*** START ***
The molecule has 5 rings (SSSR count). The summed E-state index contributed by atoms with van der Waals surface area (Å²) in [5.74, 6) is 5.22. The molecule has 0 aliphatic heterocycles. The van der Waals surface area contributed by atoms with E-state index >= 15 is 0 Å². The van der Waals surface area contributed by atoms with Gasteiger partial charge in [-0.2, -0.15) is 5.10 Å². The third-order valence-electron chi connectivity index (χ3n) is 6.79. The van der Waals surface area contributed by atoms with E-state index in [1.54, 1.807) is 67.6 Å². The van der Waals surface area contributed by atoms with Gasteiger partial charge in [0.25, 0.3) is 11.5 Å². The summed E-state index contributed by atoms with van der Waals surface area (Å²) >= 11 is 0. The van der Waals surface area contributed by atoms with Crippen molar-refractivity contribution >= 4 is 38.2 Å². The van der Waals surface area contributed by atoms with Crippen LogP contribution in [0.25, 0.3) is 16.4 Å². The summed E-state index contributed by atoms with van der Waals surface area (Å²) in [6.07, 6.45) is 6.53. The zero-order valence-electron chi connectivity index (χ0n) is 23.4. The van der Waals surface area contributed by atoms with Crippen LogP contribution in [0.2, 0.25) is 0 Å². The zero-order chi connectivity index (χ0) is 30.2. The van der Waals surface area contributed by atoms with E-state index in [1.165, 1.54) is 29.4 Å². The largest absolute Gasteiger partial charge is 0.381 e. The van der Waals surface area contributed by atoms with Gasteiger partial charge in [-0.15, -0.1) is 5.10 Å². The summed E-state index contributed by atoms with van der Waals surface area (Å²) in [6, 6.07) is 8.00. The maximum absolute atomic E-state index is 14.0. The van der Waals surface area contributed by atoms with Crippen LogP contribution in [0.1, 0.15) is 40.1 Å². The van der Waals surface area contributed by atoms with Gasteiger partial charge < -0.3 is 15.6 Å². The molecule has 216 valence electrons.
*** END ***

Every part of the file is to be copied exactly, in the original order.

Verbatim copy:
The molecule has 5 rings (SSSR count). The summed E-state index contributed by atoms with van der Waals surface area (Å²) in [5.74, 6) is 5.22. The molecule has 0 aliphatic heterocycles. The van der Waals surface area contributed by atoms with E-state index >= 15 is 0 Å². The van der Waals surface area contributed by atoms with Gasteiger partial charge in [-0.2, -0.15) is 5.10 Å². The third-order valence-electron chi connectivity index (χ3n) is 6.79. The van der Waals surface area contributed by atoms with E-state index in [1.54, 1.807) is 67.6 Å². The van der Waals surface area contributed by atoms with Gasteiger partial charge in [0.25, 0.3) is 11.5 Å². The summed E-state index contributed by atoms with van der Waals surface area (Å²) >= 11 is 0. The van der Waals surface area contributed by atoms with Crippen molar-refractivity contribution >= 4 is 38.2 Å². The van der Waals surface area contributed by atoms with Crippen LogP contribution in [0.25, 0.3) is 16.4 Å². The summed E-state index contributed by atoms with van der Waals surface area (Å²) in [6.07, 6.45) is 6.53. The zero-order valence-electron chi connectivity index (χ0n) is 23.4. The van der Waals surface area contributed by atoms with Crippen LogP contribution in [0.2, 0.25) is 0 Å². The zero-order chi connectivity index (χ0) is 30.2. The van der Waals surface area contributed by atoms with E-state index in [1.165, 1.54) is 29.4 Å². The largest absolute Gasteiger partial charge is 0.381 e. The van der Waals surface area contributed by atoms with Gasteiger partial charge in [-0.15, -0.1) is 5.10 Å². The summed E-state index contributed by atoms with van der Waals surface area (Å²) in [6, 6.07) is 8.00. The maximum absolute atomic E-state index is 14.0. The van der Waals surface area contributed by atoms with Crippen LogP contribution in [0.1, 0.15) is 40.1 Å². The van der Waals surface area contributed by atoms with Gasteiger partial charge < -0.3 is 15.6 Å². The molecule has 216 valence electrons.